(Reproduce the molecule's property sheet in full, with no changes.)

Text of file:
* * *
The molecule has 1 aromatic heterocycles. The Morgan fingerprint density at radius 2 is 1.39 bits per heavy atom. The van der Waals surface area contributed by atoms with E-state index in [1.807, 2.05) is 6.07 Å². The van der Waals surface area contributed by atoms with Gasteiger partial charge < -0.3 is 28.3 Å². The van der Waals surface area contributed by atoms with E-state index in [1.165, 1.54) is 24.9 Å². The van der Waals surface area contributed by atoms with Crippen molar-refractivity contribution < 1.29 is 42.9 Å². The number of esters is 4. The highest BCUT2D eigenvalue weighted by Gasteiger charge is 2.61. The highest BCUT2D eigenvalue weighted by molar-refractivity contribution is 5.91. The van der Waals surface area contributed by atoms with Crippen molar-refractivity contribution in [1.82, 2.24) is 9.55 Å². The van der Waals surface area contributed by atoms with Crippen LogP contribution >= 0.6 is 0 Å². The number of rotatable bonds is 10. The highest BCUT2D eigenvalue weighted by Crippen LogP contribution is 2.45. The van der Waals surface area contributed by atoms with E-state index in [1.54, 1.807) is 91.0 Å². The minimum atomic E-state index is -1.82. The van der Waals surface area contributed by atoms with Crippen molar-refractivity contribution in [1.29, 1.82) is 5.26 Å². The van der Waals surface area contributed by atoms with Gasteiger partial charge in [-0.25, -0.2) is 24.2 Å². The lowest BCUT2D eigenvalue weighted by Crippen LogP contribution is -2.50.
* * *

The molecule has 1 aromatic heterocycles. The Morgan fingerprint density at radius 2 is 1.39 bits per heavy atom. The van der Waals surface area contributed by atoms with E-state index in [1.807, 2.05) is 6.07 Å². The van der Waals surface area contributed by atoms with Gasteiger partial charge < -0.3 is 28.3 Å². The van der Waals surface area contributed by atoms with E-state index in [1.165, 1.54) is 24.9 Å². The van der Waals surface area contributed by atoms with Crippen molar-refractivity contribution < 1.29 is 42.9 Å². The number of esters is 4. The highest BCUT2D eigenvalue weighted by Gasteiger charge is 2.61. The highest BCUT2D eigenvalue weighted by molar-refractivity contribution is 5.91. The van der Waals surface area contributed by atoms with Crippen molar-refractivity contribution in [1.82, 2.24) is 9.55 Å². The van der Waals surface area contributed by atoms with Crippen LogP contribution >= 0.6 is 0 Å². The number of rotatable bonds is 10. The highest BCUT2D eigenvalue weighted by Crippen LogP contribution is 2.45. The van der Waals surface area contributed by atoms with E-state index in [1.54, 1.807) is 91.0 Å². The minimum atomic E-state index is -1.82. The van der Waals surface area contributed by atoms with Crippen molar-refractivity contribution in [1.29, 1.82) is 5.26 Å². The van der Waals surface area contributed by atoms with Gasteiger partial charge in [-0.25, -0.2) is 24.2 Å². The lowest BCUT2D eigenvalue weighted by Crippen LogP contribution is -2.50.